Hush little baby don’t say a word
And never mind that noise you heard
It’s just the beast under your bed
In your closet in your head
The other night, I woke up and stretched my arm out to the empty side of the bed and felt an arm there. I froze and tried to think. I didn’t know what to do. So I screamed. Tried to scream. The scream wouldn’t come out. I tried and tried to scream until I woke myself up not because of the scream but because of…adrenaline, I suppose. Terror.
In Junior High PE class we used to practice screaming as part of our self defense training. I was great at it. So great I should have been in a horror film at it. An example to other screamers great at it.
When I’m asleep I am never able to scream when I’m in danger, and apparently I scream in my sleep fairly often. So if you have been one of my bed partners in the past, or hope to be in the future, you have my sincere apologies.
Why do I scream, or try to scream? Nightmares. Sometimes very frequent, almost nightly. Mostly I wake up screaming every month or so. Sometimes I can remember them, but mostly I have little or no recollection of what I was dreaming, just the sense of residual terror…or perhaps a vague sense of pursuit, violence or evil. In the dreams I remember, I am not usually the direct target– the horrible things are happening to someone else.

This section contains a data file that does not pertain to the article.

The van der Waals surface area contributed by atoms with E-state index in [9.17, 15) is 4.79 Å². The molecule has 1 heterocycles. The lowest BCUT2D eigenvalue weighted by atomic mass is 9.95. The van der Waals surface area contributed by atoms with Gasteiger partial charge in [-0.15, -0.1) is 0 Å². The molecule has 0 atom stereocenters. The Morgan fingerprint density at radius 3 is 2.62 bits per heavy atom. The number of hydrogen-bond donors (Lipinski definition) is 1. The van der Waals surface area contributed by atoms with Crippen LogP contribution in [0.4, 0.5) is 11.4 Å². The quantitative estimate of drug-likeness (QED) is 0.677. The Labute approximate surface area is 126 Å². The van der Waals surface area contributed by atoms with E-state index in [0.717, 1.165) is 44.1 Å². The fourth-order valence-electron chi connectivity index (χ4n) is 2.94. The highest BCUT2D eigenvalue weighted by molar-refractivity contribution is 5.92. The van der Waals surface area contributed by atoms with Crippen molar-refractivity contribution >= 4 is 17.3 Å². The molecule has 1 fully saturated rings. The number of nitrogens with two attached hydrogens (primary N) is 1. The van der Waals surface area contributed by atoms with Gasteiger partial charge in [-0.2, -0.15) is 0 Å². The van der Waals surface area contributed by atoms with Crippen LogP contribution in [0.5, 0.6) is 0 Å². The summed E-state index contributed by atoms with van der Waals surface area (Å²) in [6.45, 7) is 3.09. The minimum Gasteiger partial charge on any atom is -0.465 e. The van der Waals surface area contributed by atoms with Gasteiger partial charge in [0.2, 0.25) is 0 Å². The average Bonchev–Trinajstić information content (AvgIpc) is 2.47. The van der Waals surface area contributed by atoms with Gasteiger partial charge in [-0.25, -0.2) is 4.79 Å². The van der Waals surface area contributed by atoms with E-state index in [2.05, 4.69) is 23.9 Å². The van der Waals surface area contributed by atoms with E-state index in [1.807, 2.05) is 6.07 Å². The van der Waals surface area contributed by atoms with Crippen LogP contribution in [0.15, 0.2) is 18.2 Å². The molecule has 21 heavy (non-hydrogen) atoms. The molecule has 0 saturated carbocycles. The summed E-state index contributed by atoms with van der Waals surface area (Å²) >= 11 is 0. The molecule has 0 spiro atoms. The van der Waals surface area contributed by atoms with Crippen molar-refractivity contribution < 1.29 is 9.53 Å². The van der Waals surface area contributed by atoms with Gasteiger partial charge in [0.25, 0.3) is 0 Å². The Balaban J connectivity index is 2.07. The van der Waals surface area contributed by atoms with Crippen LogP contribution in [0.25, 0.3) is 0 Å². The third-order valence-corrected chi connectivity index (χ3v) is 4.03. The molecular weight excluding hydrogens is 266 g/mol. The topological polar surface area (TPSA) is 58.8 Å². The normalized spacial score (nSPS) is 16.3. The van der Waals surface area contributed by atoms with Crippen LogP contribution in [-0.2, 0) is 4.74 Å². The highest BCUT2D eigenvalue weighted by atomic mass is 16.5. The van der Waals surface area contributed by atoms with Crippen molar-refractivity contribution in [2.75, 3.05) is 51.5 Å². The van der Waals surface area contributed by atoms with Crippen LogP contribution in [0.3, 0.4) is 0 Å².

There’s often a sense of complicity to the horror that remains when I awaken, even if I can’t quite remember what happened. I save myself at the cost of another. Running away more quickly than someone else. Hiding. Observing. Guilty of and by inaction.
They’re just dreams, right?
It’s fascinating how a body responds, though, to something that doesn’t even exist. Exactly as it does for real danger. The body has no clue what is real, it just does what the brain tells it to do. Or is it real if my brain and body agree that it is?
How do I know what is real myself if my brain thinks there is someone in bed with me who shouldn’t be? Or if my brain lets me watch a small child be flayed alive while I am asleep?
I guess that’s the point. My brain doesn’t know and so I don’t know, not really. Is “real” only a construct of belief? Does believing something make it real? Or more real?
When does real become real?
And why do we call something “just a dream” when the mind and body both think it’s real?
I think I’ll just play “Enter Sandman” again and stop thinking about it…